About the Boise Linux User Group

The Boise Linux User Group was founded by the Idaho PC User Group as a special interest group (SIG) and conducted its first meeting in April of 2003. Based in Boise, Idaho, we are Idaho's oldest Linux User group meeting continuously for 11 years. While the group is primarily focused on Ubuntu Linux users and its derivitives, we also support Fedora, openSUSE, Slackware, and Puppy Linux users. Welcome to our website.

Boise Linux Group Meeting July 15th Report

The July Boise Linux User's Group (BLUG) Meeting was hosted by Taos who also provided pizza, cookies and soft drinks.  Thanks Taos!  Darin got the meeting started by having everyone introduce themselves.  The attendees were: Mike, Devin, Joe, Martin, Darryl, Darin, Brian, Tom, Ryan, Marc, Jeff, Ron, Josh, Rosco Howard (our host at Taos), and Tom.  Thanks to Darryl Kurt for providing the great meeting notes, almost like being there at the meeting.
 
Rosco Howard introduced himself as the Storage Systems Manager at Taos.

Boise Linux Group Meeting June 17th Report

We had a great meeting with 20 in attendance at our new location and with Taos providing pizza and soda, it was a well fed group as well.

Boise Linux Group May 1st Meeting Notes

The meeting attendance was light with 8 present, which could be due to the "summer weather" we are having in Boise; Clint brought in and setup 3 laptops for the presentations tonight:
 
1) 2007 Dell running RoboLinux with both WindowsXP and Windows 7 running in Virtualbox
2)  A 2012 Dell i7 17" running a fresh install of Ubuntu 14.04 LTS, again with the same Virtualbox configuration of WindowsXP and Windows 7.
3)  An old 2005 Pentium M (non-PAE) laptop where he d

April 3rd Boise Linux Group Meeting Notes

April's Boise Linux User Group meeting was a very well attended even no formal program was planned. Two folks that are new to Linux posed questions about loading Linux on older computers. A discussion of Linux versions specifically targeted at older computers with lower resources ensued. It was generally agreed that for someone new to Linux, Puppy Linux is probably the preferred version because it comes fairly complete and maintains similarity to Windows look and feel.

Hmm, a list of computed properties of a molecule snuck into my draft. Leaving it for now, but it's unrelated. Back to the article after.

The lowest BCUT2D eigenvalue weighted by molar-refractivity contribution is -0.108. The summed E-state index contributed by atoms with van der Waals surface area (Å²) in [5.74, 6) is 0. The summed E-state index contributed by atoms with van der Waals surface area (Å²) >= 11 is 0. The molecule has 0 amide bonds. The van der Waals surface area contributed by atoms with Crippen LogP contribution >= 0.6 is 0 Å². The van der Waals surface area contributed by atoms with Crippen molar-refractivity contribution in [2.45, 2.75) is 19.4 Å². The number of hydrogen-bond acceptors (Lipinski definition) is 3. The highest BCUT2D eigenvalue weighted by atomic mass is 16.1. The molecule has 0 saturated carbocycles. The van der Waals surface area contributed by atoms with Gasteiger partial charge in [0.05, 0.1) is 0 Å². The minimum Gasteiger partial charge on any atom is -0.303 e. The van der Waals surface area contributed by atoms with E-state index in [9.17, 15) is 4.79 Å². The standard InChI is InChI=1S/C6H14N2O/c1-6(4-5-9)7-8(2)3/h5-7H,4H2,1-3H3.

February 12th Boise Linux Group Meeting Report

The meeting was light, which could be due to the heavy rain. There were 6 in attendance including a new person. We went over the the new Zorin 8 and Pinguy 13.10. Answered a couple of questions, one about printing from Firefox. I posed a question about editing Grub2 and we went on line and found Grub Customizer and installed it on my laptop. It gives full control over naming and what is displayed etc. So it was a learning experience for all of us. The meeting broke up around 8:00 PM. Thanks to Hugh Stroupe for leading the meeting and providing this report.

Boise Linux User Group January 2nd Meeting Notes

Another great meeting!  As announced, we focused in Linux versions that are focused on providing a Window's like experience for new Linux users.  We started at about 6:25 with Ed W. who had brought in a Desktop system that we was building for use as a Network Storage system (Network Accessible Storage or NAS).  It was recommended that he set up as a Samba or CIFS server as that is the common storage system that is easily accessible from Windows and Linux based devices.

Boise Linux User Group December 5th Meeting Notes

Had a great meeting with 12 in attendance.  Clint took about 90 mintues and then we spent the remaining time in discussion.  Here is Clint's presentation outline:

Boise Linux User Group November 7th Meeting Notes

Tonight's meeting was well attended and was an "open forum" with no formal presentation planned.  We had some good discussions and conversation.  Starting off, we had one person who had attended just once before and wanted to know which Linux he should load on his older Toshiba laptop (only 256 mb of ram).  The group discussed several options, but considering that Linux is totally new to him, the consensus was Puppy Linux for a relatively familiar user interface and ease of use.  CrunchBang was suggested as a next best option.  Everyone agreed that whichev

Ubuntu Server KVM and LVM

I obtained the latest version (3rd  Edition) of The Official Ubuntu Server Book a couple of days ago and in just my first browsing of this new tome on Ubuntu Servers, I found a complete section dedicated to implementing KVM on Ubuntu Server.  KVM is an acronym for Kernel Virtualized Machine which qemu/ovirt to implement something called libvirt.  This system allows you to implement virutal machines that are easy to build and configure and they run fast, provided you have a capable 64 bit VT enabled hardware.  Forget about VirtualBox or VMware Workstati

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